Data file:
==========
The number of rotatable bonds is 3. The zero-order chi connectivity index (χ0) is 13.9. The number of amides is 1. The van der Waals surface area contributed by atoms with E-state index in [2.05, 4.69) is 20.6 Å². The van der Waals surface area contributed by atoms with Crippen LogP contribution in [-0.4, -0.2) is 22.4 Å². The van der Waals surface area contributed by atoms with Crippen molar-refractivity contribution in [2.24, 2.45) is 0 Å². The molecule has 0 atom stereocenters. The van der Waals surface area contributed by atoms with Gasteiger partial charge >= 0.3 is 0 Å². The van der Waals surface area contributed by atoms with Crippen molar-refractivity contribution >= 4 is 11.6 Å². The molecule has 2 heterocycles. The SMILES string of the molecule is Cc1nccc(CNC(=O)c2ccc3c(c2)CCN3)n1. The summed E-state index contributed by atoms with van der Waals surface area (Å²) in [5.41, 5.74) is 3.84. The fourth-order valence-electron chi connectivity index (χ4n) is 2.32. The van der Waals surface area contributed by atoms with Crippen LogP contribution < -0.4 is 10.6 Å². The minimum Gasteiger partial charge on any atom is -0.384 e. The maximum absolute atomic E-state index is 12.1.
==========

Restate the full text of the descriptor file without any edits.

The number of rotatable bonds is 3. The zero-order chi connectivity index (χ0) is 13.9. The number of amides is 1. The van der Waals surface area contributed by atoms with E-state index in [2.05, 4.69) is 20.6 Å². The van der Waals surface area contributed by atoms with Crippen LogP contribution in [-0.4, -0.2) is 22.4 Å². The van der Waals surface area contributed by atoms with Crippen molar-refractivity contribution in [2.24, 2.45) is 0 Å². The molecule has 0 atom stereocenters. The van der Waals surface area contributed by atoms with Gasteiger partial charge >= 0.3 is 0 Å². The van der Waals surface area contributed by atoms with Crippen molar-refractivity contribution >= 4 is 11.6 Å². The molecule has 2 heterocycles. The SMILES string of the molecule is Cc1nccc(CNC(=O)c2ccc3c(c2)CCN3)n1. The summed E-state index contributed by atoms with van der Waals surface area (Å²) in [5.41, 5.74) is 3.84. The fourth-order valence-electron chi connectivity index (χ4n) is 2.32. The van der Waals surface area contributed by atoms with Crippen LogP contribution < -0.4 is 10.6 Å². The minimum Gasteiger partial charge on any atom is -0.384 e. The maximum absolute atomic E-state index is 12.1.